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“Sometimes I feel like we’re just sleepwalking through our lives. We’re not really present.” Hazel English wants us to open our eyes. Through her shimmering, daydream-pop, the California based singer-songwriter is on a mission to rattle the cages of our very existence, asking us to dig deep and ask challenging questions of ourselves. “Wake UP!”, her debut album, is a call to arms: an attempt to “make people become more aware and mindful,” she says.

Since debuting with bittersweet single ‘Never Going Home’ in 2016, the Sydney-born artist has felt the urge to connect with her listeners in a meaningful way. Blending wistful, candid lyricism with jangling psych and beach-pop sounds, English’s compelling song-writing has earned her over 25 million streams, airplay on BBC Radio 1, 6Music and Beats, praise from Lauren Laverne and Annie Mac, and press acclaim with double EP Just Give In/Never Going Home labelled by The 405 as “one of the strongest records of the year”. 2019 saw her gain an even wider audience after touring with Lord Huron and Death Cab For Cutie.

Where the double EP was very much a lo-fi, bedroom-produced record, English left her home setup behind in favour of roomy recording studios and tapped up session players for her debut album. Bigger, lusher, and more live-sounding, the LP shows a new side to English: one that conveys the joy and excitement of collaboration. Drawing from a more grandiose sonic palette while pulling on the same sun-kissed thread of her previous work, half of the record was made in LA with super-producer Justin Raisen (Sky Ferreira, Charli XCX, Angel Olsen), while English flew to Atlanta to work with Ben H. Allen (Deerhunter, M.I.A, Animal Collective) on the other half.

Listening to the record, it should come as no surprise that ‘Revolver’-era Beatles, The Mamas & The Papas, The Zombies and Jefferson Airplane were all at the forefront of her mind while recording. “Radical messages need a raw and vibrant backdrop to pop,” she says, and she’s kept her trademark sunshine-filled sound that fits her Los Angeles dwelling, but with bigger, stirring choruses. It’s a testament to English’s writing style and ear for a hook that she won’t make anything that she couldn’t play stripped back to its bones, refusing to rely on production to carry a song. Standouts like the infectious ‘Off My Mind’ and ‘Like A Drug’, with its swirling hypnosis, find English’s songcraft at its most accomplished.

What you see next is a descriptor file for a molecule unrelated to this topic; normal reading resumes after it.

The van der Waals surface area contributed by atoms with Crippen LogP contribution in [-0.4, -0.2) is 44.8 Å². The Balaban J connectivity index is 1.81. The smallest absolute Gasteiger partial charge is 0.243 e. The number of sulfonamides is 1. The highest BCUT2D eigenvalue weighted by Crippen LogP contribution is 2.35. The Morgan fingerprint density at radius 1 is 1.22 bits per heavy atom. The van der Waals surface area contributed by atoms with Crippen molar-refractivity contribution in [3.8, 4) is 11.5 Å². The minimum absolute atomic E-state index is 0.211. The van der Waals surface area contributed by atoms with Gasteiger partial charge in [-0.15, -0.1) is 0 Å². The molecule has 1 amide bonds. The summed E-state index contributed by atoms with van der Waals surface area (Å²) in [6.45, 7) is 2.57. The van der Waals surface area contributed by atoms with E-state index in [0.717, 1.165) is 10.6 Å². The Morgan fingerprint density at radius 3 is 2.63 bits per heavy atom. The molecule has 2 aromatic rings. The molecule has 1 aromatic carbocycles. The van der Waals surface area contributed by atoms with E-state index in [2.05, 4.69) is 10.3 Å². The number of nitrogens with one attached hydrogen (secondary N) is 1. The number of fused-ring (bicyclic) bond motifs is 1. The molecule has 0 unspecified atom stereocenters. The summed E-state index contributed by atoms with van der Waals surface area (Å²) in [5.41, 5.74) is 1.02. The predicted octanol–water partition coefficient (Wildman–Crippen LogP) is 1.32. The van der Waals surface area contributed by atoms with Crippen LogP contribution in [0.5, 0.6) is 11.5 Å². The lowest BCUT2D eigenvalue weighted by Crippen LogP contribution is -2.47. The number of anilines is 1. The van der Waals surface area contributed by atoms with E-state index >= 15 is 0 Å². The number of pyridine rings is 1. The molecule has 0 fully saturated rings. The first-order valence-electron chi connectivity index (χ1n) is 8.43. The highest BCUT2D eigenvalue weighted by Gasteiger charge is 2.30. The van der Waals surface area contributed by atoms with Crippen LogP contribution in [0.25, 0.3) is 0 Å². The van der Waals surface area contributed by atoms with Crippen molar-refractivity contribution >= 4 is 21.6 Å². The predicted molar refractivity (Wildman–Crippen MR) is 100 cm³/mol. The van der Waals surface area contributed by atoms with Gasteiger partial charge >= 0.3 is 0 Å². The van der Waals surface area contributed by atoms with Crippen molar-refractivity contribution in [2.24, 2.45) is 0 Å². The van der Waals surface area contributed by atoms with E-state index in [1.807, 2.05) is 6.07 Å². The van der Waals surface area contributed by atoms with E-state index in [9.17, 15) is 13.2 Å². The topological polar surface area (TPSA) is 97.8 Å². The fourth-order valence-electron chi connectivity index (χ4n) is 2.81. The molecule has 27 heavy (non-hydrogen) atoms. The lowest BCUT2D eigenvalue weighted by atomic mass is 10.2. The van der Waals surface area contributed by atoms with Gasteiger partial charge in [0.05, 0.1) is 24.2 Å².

Lead single ‘Shaking’ wears its ‘60s psych influences on its paisley patterned sleeve. Written by Hazel and frequent collaborator Blake Stranathan (Lana Del Rey), it was a painstaking effort: “I just couldn’t rest until I had gotten it to a place where it felt like I could sleep at night. And I’m really glad I did,” she says. Tackling themes of power, lust, manipulation, pleasure, and control, its Erin S. Murray-directed video strikes right at the heart of this idea, finding English as the charismatic ringleader of her own Manson-esque cult, manipulating her subjects in a baby doll dress and beehive hairstyle. “It presents the promise of a spiritual awakening as a kind of seduction,” she says.

An open sufferer of anxiety, English wrote the record following something of an existential crisis. Stuck and isolated, she felt like life was becoming a series of mundane objectives. She began asking herself: “am I happy? Do I like the direction I’m going in life? Am I engaged with my community? Do I feel connected to others?” English realised that the answers to all these questions were, for her, resounding nos. The album’s title became a kind of personal mantra to her – “a reminder to wake up and be present in a time where we are used to switching off and looking for constant entertainment,” she says. “[‘Wake UP!] will mean something different to everyone. Like, oh yeah, I’ve been sleeping on this goal of mine, or I need to spend more time with my kids. It’s for whatever people need to confront.”